By the ’70s, Jackson shifted course and focused on songs that celebrated her beliefs. “I received Christ as my Lord and savior and he became the most important part of my life,” she says. “I wanted to tell people about it and the best way for me to do that was through music. I even got out of my contract with Capitol Records. I was that serious about it. I went with a gospel company. I didn’t ever mean to divorce country music. That wasn’t my plan. I just wanted to add gospel to it. But people in those days, they wanted to pigeonhole you. You were either country or gospel or you were rockabilly. I wanted to do all of it. Eventually, I was able to.”

In the early ’80s, Jackson played and record rockabilly material when revivalists sought her out. She regularly toured Scandinavia, England, and Germany during the decade. Now embracing her rock ‘n’ roll history, Jackson released the album Rockabilly Fever in 1984. For decades, she was unaware that anyone was interested in rockabilly music in the United States. But in 1995, guitar prodigy Rosie Flores contacted her and said she’d like to have her sing a couple of songs on Rockabilly Filly, an album she was recording at the time. From there, Jackson found her way back to her rockabilly roots again, thanks to Flores.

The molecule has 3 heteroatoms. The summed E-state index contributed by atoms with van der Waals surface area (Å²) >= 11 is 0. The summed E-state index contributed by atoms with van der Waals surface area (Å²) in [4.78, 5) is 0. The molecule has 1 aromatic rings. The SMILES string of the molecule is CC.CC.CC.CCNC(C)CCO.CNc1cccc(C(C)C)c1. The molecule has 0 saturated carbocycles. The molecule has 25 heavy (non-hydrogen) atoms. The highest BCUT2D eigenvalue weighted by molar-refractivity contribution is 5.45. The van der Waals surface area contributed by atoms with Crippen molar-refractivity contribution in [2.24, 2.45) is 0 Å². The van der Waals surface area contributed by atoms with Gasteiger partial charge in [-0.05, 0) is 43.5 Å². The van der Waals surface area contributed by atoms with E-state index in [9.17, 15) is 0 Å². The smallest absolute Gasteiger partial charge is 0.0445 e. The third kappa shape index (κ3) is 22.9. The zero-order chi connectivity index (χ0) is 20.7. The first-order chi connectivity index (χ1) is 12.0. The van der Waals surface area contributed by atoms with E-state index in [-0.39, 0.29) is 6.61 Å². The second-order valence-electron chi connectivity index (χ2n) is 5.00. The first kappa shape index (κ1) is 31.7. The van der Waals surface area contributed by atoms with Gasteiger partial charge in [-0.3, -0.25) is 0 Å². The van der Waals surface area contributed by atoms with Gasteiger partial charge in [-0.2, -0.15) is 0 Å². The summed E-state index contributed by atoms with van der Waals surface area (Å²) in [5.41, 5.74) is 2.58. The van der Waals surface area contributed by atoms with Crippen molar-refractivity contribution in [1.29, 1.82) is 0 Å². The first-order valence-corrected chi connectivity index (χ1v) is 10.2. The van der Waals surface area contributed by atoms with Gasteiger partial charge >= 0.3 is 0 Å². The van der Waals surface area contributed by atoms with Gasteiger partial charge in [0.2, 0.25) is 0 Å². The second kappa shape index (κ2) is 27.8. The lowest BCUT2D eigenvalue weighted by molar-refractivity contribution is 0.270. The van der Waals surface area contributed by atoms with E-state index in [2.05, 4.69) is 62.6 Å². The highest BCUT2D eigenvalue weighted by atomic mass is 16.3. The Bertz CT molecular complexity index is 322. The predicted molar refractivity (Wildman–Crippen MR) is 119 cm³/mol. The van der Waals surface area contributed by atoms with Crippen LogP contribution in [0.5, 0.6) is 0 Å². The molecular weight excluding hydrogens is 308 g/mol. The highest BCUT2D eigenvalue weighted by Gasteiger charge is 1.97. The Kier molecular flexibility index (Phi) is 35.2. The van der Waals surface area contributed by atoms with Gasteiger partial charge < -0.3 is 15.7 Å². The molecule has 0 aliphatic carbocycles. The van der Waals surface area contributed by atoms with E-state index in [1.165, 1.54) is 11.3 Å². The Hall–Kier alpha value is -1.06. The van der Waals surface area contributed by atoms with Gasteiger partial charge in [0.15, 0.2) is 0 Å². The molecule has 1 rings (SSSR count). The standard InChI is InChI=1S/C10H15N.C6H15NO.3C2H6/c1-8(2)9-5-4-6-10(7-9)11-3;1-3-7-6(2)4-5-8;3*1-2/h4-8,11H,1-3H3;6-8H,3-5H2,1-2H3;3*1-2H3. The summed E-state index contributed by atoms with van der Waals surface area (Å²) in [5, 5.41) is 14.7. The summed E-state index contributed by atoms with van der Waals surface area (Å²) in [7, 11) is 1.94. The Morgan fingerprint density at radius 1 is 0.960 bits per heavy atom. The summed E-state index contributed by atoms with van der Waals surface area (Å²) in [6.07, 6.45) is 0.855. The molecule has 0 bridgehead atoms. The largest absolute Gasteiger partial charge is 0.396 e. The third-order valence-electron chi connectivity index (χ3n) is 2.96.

Wanda Jackson and Rosie Flores

“We got so much excitement about us working together,” Jackson says. “People wanted to book us at their clubs. Rosie hired a special agent just to keep up with the requests for us to come in person and sing, so we wound up doing a five week tour all across America, from San Francisco to New York City. We zig-zagged across the country and I found all of these fans that were into rockabilly music, and all these venues I didn’t even know anything about. So Rosie reintroduced me to a younger generation of rockabilly fans. And I’ve been very grateful for that.”